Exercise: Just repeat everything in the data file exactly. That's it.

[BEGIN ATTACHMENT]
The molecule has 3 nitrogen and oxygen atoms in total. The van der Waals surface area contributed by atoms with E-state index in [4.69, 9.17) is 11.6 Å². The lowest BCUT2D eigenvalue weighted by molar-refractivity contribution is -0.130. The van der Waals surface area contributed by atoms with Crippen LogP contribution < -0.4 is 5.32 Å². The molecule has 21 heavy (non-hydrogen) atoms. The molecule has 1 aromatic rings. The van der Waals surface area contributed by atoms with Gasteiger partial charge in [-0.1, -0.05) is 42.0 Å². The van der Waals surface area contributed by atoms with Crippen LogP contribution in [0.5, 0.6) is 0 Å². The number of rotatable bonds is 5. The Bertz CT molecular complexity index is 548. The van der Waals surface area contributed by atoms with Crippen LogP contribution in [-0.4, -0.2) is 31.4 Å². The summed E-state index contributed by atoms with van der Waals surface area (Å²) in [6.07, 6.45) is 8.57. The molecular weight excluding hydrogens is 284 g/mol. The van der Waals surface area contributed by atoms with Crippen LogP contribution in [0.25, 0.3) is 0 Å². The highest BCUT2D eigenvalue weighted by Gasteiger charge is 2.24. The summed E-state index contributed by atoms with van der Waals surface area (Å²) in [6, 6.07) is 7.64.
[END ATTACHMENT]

The molecule has 3 nitrogen and oxygen atoms in total. The van der Waals surface area contributed by atoms with E-state index in [4.69, 9.17) is 11.6 Å². The lowest BCUT2D eigenvalue weighted by molar-refractivity contribution is -0.130. The van der Waals surface area contributed by atoms with Crippen LogP contribution < -0.4 is 5.32 Å². The molecule has 21 heavy (non-hydrogen) atoms. The molecule has 1 aromatic rings. The van der Waals surface area contributed by atoms with Gasteiger partial charge in [-0.1, -0.05) is 42.0 Å². The van der Waals surface area contributed by atoms with Crippen LogP contribution in [0.5, 0.6) is 0 Å². The number of rotatable bonds is 5. The Bertz CT molecular complexity index is 548. The van der Waals surface area contributed by atoms with Crippen LogP contribution in [-0.4, -0.2) is 31.4 Å². The summed E-state index contributed by atoms with van der Waals surface area (Å²) in [6.07, 6.45) is 8.57. The molecular weight excluding hydrogens is 284 g/mol. The van der Waals surface area contributed by atoms with Crippen LogP contribution in [0.25, 0.3) is 0 Å². The highest BCUT2D eigenvalue weighted by Gasteiger charge is 2.24. The summed E-state index contributed by atoms with van der Waals surface area (Å²) in [6, 6.07) is 7.64.